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Higher academic standards = a stronger economy

Mike Huckins

Mike Huckins

With the noise of HB2190 now in our rearview mirror, we can now focus on student achievement.

High academic standards are here to stay in Arizona, at least for now, as Arizona lawmakers defeated yet another effort to prohibit the state from using the Arizona College and Career Ready Standards (ACCRS). The state Senate recently voted 16-13 to kill legislation that would have required the state Board of Education to scrap the academic standards it approved in 2010 and completely start over.

The Greater Phoenix Chamber of Commerce supports higher education standards and welcomes the review and improvements to the ACCRS as Governor Ducey has asked the State Board of Education to conduct. Higher academic standards are a good thing for a number of reasons. Not only do higher standards prepare students for wherever their dreams take them, but they will also be more internationally competitive and be a key part of a skilled workforce.  Approximately 88 percent of Arizona’s employers say current employees need higher levels of learning and deeper knowledge in order to be effective and efficient workers. Higher education standards also have a direct correlation to a stronger economy, providing greater financial and economic opportunity for everyone.

Higher academic standards are what children need to be competitive in the world job market. These standards require Arizona’s students to be more knowledgeable, better critical thinkers and problem solvers. The chamber welcomes the Board of Education’s review and modification of the standards as needed. It really just makes more sense for the Board of Education to do that rather than the Legislature.

–  Mike Huckins is  vice president of public affairs at the  Greater Phoenix Chamber of Commerce.

2 comments

  1. Mike,

    Where can I review the data you used for “higher standards prepare students?” Can you provide information from a documented case that shows a pupil who was part of standardized assessments and that their current employment position is due to that testing?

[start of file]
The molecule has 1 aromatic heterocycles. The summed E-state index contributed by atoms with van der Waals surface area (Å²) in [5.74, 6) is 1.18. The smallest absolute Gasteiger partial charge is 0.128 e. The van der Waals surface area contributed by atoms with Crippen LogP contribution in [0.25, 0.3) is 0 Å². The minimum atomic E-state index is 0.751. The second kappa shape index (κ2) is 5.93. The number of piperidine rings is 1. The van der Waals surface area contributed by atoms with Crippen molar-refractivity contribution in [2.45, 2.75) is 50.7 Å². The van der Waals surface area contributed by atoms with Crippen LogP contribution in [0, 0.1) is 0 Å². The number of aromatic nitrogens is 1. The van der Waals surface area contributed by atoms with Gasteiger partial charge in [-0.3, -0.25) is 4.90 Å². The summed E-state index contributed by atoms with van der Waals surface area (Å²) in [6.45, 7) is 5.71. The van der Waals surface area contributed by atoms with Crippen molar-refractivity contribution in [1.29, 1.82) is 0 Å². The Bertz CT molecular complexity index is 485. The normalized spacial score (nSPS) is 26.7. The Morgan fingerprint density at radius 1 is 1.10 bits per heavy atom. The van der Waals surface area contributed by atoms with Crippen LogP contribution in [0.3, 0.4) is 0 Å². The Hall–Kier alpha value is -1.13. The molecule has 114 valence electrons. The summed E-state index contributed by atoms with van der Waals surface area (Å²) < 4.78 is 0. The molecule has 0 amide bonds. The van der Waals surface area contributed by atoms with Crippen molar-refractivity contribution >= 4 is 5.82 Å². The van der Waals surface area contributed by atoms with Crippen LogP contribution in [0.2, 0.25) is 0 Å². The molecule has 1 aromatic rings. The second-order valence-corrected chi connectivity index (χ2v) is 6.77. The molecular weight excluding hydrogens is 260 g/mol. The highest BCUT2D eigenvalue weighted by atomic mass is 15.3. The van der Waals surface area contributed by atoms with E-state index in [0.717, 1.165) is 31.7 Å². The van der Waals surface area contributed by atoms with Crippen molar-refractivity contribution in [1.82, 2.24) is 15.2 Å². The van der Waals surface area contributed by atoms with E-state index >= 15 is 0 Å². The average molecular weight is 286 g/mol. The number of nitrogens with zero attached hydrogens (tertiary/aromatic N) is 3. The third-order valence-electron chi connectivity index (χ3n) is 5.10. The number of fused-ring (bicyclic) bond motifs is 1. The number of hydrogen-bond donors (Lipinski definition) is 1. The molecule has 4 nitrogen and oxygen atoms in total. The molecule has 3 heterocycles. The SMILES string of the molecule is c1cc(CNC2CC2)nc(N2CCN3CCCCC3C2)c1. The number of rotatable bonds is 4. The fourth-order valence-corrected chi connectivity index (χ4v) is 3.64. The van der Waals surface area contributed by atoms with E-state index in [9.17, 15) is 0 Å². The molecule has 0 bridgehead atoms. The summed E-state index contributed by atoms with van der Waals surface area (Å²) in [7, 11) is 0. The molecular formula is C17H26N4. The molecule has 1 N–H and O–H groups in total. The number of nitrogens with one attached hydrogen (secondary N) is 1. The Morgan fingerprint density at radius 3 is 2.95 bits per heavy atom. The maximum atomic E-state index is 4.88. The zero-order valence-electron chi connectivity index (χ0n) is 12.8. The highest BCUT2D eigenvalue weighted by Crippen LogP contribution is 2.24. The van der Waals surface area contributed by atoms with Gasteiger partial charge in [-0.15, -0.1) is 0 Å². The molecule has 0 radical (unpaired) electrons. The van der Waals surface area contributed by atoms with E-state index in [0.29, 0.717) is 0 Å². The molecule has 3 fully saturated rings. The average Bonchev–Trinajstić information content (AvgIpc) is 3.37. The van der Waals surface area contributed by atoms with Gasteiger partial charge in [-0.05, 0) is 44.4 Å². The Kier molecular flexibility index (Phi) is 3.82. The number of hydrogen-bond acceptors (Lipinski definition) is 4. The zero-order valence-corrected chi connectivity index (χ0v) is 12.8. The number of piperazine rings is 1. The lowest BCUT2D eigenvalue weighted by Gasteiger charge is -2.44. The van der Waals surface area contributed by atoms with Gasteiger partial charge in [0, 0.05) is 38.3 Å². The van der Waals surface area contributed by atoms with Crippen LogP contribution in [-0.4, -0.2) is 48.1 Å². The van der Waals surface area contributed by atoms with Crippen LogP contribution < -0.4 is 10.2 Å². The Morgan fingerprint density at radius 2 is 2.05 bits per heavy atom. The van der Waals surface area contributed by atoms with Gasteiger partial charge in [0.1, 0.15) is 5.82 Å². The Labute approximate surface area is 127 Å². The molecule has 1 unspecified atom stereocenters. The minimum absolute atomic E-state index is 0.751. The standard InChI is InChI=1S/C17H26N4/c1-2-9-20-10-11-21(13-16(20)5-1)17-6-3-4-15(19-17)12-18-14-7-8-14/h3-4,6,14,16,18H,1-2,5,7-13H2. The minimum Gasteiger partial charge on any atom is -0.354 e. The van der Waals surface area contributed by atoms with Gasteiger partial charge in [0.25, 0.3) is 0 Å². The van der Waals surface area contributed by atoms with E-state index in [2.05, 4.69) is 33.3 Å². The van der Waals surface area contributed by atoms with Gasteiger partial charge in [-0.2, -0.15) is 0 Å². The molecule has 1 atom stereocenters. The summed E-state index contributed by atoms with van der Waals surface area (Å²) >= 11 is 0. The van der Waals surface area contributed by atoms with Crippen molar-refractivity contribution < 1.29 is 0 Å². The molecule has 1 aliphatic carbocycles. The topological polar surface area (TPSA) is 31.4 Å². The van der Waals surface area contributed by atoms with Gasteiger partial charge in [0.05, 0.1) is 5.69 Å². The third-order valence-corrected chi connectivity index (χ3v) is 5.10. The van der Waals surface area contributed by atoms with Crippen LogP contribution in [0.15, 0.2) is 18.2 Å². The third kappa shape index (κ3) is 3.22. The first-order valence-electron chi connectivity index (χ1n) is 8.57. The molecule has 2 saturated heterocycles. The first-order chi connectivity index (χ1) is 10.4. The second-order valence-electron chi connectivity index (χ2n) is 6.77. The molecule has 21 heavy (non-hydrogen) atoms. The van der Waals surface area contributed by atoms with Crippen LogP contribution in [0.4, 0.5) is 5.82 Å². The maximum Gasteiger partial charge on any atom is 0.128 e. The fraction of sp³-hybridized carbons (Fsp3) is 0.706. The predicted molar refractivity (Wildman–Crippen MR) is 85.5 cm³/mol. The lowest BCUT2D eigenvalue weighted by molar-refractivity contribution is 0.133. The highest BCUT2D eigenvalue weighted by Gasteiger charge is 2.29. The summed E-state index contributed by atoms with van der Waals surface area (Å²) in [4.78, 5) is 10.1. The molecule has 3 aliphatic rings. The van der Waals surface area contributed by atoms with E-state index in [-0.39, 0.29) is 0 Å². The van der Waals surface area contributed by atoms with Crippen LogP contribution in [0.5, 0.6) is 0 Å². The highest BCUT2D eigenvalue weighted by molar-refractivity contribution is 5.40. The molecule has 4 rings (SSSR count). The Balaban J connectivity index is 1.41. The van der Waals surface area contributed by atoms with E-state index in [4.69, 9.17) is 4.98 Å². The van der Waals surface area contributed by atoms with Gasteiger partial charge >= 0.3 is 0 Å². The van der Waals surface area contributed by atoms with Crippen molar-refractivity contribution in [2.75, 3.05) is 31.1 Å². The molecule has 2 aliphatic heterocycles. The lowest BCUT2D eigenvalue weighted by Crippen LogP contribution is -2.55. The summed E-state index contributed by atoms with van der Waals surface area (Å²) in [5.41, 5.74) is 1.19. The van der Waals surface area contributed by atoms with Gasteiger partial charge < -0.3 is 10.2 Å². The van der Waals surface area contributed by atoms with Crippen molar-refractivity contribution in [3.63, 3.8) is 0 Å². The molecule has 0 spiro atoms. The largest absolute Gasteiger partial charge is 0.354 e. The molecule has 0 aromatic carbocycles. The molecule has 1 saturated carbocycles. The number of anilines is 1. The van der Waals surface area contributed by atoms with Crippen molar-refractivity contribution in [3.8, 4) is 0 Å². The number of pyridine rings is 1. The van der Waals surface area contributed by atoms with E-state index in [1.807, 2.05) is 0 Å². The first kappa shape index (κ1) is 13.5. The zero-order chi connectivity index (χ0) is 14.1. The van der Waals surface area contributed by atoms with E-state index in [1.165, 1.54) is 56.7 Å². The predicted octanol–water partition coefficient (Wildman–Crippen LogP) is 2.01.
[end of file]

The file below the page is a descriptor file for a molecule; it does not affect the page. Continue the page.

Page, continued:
2. The research is exactly opposite to what Mr. Huckins asserts. In fact, those who testified in favor of HB2190 know far more about this issue than Mr. Huckins ever will. In its 2012 Brown Center Report on American Education: How Well are American Students Learning? Tom Loveless, senior fellow at Brookings Institute (a left-leaning think tank, not a bunch of right wing tinfoil hat teabaggers), concluded. “The quality of the Common Core standards is currently being hotly debated, but the Common Core will have little to no effect on student achievement.” In fact, he stated, “The quality of past curriculum standards has been unrelated to achievement.” The point is this: The further away we get from three things: 1) A committed parent; 2) A disciplined child, and 3) An effective teacher, the worse student achievement becomes. Here’s the link to the Brookings reports: http://www.brookings.edu/research/reports/2012/02/16-brown-education http://www.brookings.edu/~/media/newsletters/0216_brown_education_loveless.pdf.

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